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From the halls of Foxboro Stadium…

Archive for June, 2011

Só Quaranta E Cinco Minutos Não Dá

Posted by tonybiscaia on June 28, 2011

By Walter Silva

Depois de um exçelente jogo na passada semana o Revolution voltou a caducar, jogando só nos primeiros 45 minutos. E até começou bastante bem a equipa comandada por Steve Nicol, que logo no primeiro remate á baliza fez o seu unico golo da partida.

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Number Seventeen With A Bullet: Could It Be Across The Bow? Plus an Interview with A.J. Soares

Posted by tonybiscaia on June 22, 2011

A VIEW FROM THE FORT: by Jim Dow

Recently a Soccer America article rating the seventeen sites where MLS teams ply their trade placed Gillette Stadium at number seventeen, the absolute bottom of the table.

The capsule justification offered for such an indictment read, “…What is there to say? It’s too big, too far out and burdened by artificial turf. And lately, attendance is no better than in other long-suffering markets.” And, despite a now relatively thriving contiguous mall with actual restaurants serving tasty food and shops jammed with everything from bait to bras, free parking on game days, seating on both sides of the pitch and a number of other improvements, there really isn’t much to offer as a rejoinder.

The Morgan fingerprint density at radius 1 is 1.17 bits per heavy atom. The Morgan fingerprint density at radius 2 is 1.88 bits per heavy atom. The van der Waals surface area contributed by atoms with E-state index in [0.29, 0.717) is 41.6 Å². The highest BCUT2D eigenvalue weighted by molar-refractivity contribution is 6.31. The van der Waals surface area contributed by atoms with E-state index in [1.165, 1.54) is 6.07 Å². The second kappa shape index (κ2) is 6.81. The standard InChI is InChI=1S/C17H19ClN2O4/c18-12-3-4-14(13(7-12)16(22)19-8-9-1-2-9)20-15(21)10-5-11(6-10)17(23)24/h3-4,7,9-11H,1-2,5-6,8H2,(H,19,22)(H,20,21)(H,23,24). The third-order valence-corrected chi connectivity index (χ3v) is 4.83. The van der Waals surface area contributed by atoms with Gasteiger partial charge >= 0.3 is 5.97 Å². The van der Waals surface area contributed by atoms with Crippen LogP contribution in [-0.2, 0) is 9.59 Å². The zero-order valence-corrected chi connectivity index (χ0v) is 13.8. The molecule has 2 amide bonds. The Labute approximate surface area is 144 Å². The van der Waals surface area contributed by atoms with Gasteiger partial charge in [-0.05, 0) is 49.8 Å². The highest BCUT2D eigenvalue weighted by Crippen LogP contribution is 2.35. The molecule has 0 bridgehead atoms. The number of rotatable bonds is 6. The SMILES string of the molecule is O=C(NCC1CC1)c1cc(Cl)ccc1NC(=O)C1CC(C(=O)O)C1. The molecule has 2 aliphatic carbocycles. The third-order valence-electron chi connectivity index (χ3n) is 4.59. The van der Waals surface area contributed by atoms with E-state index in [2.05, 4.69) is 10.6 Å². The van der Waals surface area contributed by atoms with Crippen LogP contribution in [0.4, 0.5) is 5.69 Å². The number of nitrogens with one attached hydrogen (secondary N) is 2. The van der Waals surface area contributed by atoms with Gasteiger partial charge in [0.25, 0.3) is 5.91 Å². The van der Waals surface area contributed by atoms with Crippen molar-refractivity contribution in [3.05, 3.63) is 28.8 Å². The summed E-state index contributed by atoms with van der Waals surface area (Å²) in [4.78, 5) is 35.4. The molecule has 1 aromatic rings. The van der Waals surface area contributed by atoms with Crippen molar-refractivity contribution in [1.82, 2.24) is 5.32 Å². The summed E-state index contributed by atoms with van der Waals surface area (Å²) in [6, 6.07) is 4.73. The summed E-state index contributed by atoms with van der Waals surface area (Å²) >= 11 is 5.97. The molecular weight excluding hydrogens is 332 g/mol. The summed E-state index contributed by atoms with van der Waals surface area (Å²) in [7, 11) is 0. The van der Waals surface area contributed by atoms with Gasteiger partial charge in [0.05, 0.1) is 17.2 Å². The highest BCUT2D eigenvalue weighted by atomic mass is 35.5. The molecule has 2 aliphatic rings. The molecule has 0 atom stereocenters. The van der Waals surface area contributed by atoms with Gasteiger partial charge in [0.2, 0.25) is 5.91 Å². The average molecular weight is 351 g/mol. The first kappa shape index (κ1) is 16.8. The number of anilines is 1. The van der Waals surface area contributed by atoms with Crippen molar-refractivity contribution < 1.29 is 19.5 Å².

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Qualquer Uma Das Equipas Podia Ter Ganho

Posted by tonybiscaia on June 20, 2011

By Walter Silva

Foram tantas as oportunidades de golos, que qualquer uma das equipas podia ter ganho o jogo, ou até o empate se açeite, mas por numeros mais elevados.

Um empate a trez ou a quarto trazia mais justiça ao jogo, como o golo é a festa do jogo quanto mais golos melhor a festa.

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Saturday Evening Nightmares in Foxborough and Dallas, plus an Interview with Rajko Lekic

Posted by tonybiscaia on June 7, 2011

A VIEW FROM THE FORT By Jim Dow

This past Saturday offered graphic illustrations of the gaps that exist between the US National Team and top-level seleccionnes and the similar yawning chasm currently between the Revolution and the top half of MLS opposition. Watching both alleged contests made the mutual strengths and shortcomings of the participants crystalline. The question going forward is what can be done about them.

The utter simplicity of the way the Spanish National Team plays football belies the fact that to achieve what they do is of such a subtle complexity that most of the 64,000 people in attendance would have never have put their finger on it had they been given twenty questions to figure it out.

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